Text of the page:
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Africa Needs Energy Infrastructure To Fully Develop

Top Energy Department official offers views on U.S- Africa Ministerial

April 1999

By Charles W. Corey, USIA Staff Writer

Washington-- Affordable and reliable sources of energy are what is needed all across sub-Saharan if the region is develop to its full economic potential , says Principal Deputy Assistant Secretary of Energy Calvin Humphrey.

And that is a major reason why the U.S. Department of Energy(DOE) will participating in the March 16-18" U.S.- Africa Ministerial: Partnership for the 21st Century."

Humphrey, who briefed 14 African journalist on DOE's role in the ministerial, said the establishment of a fully operational and efficient energy infrastructure is key to any nation or region's development.

According to Humphrey, " without adequate power and resources, children, your children, the children of Africa cannot study at night. They are limited. That hampers their educational growth opportunities."

Besides energy, the ministerial will address a broad array of topics, from economic development to human rights and transparency. Forty-six African nations will be represented. The event will be opened by President Clinton and attended by Cabinet ministers and other senior members of the U.S. government, including Humphrey.

To illustrate how far Africa must go to develop a fully fuctioning energy infrastructure, Humphrey cited electric usage rates in sub-Saharan Africa. "When we look at sub-Saharan Africa... with all of its hundreds of millions of people, it is amazing to note that on a yearly basis... its citizens-- minus South Africa-- consume only the same amount of electricity as New York City."

That is "astonishing," he said, considering that New York City has a population about 12 million people, compared to sub-Sarahan Africa's estimated 700 million people.

"That statistic weighs heavily on our minds at the Department of Energy, " he said , and is what is driving DOE to help the region develop its energy infrastructure.

"We at Energy clearly believe that one of the locomotives that drives economic development and can catapult nations into the global economy is energy. If we can develop the energy infrastructure, that will permit industry to come in, that will permit various companies to invest and bring much needed and badly needed power to the cities and rural areas. It will provide such things as clean, potable water... and we can all do this while protecting the environment."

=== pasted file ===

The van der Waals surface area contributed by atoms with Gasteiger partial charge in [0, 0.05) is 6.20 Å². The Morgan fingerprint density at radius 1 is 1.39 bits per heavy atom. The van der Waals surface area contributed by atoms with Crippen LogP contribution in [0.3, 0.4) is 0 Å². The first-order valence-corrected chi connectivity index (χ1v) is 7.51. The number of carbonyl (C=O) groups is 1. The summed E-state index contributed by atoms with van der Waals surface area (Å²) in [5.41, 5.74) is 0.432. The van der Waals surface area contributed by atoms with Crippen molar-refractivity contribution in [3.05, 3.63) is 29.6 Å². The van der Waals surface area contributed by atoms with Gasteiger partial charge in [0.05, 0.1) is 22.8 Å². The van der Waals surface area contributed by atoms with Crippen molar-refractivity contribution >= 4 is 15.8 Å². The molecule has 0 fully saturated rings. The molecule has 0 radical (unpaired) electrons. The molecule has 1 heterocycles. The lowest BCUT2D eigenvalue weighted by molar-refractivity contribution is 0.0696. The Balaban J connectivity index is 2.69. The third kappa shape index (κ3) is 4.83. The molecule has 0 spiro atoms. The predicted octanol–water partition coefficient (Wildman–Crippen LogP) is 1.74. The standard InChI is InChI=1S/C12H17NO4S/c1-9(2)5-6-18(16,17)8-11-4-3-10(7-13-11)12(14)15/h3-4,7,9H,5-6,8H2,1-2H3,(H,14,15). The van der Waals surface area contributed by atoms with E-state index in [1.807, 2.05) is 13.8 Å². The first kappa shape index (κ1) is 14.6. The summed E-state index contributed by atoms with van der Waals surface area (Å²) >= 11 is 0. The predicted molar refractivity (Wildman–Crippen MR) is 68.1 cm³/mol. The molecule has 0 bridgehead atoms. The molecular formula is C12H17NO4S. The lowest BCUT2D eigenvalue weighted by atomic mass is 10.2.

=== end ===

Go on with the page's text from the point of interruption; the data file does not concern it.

Everyone is conscious of Africa's "precious land" and wealth of wildlife and fauna that needs to be protected, he stressed.

"We want to make certain that we share our technology with Africans to assist them developing," he said.

For that reason, he said, what is most important is the notion of sharing in a partnership. "We have tremendous amount of expertise in the energy sector," he said. Africans" have tremendous expertise in what works in Africa. We want to share with you our technology, our knowledge, and mold it into a shape and a form that fits the African public."

At the ministerial's energy round table, DOE will discuss the important topic of regulatory reform.

"Through regulatory reform," Humphrey told the Africans,'' we must create an environment that encourages investment, foreign capital investment. We must create a regulatory system that is transparent, that gives sanctity to contracts--not only in the legal sense, but in the spirit of these contracts as well.

Humphrey noted that the United States wants to help Africa develop its energy resources-- not just to exploit its fossil fuels, such as gas ,oil, and coal, but to "use some of the continent's renewable energy resources," such as solar, hydro, wind, and geothermal energy.

In South Africa, Humphrey said, DOE has helped construct 200 energy-efficient homes and is planning to build 6,000 more. In Ghana, he said, DOE is helping the country use solar power to run its street lights.

Another theme that DOE will stress at the ministerial is deregulation, he explained, because deregulation sparks competition, which improves services and lowers the price consumers pay for energy.

Concluding, Humphrey recalled Africa's tremendous energy wealth. Last year, he said, the United States imported 1.7 million barrels of petroleum products each day, or 17 percent of total U.S. petroleum imports for 1998, from the region.

That presents tremendous opportunities, he said," if we can work with African governments and also with the private sector. While this ministerial certainly brings 46 African countries together with the United States, it is abundantly important that we also reach out to the private sector. This cannot be a government-to-government" affair. " This has to be a true, sustained development of the energy sector."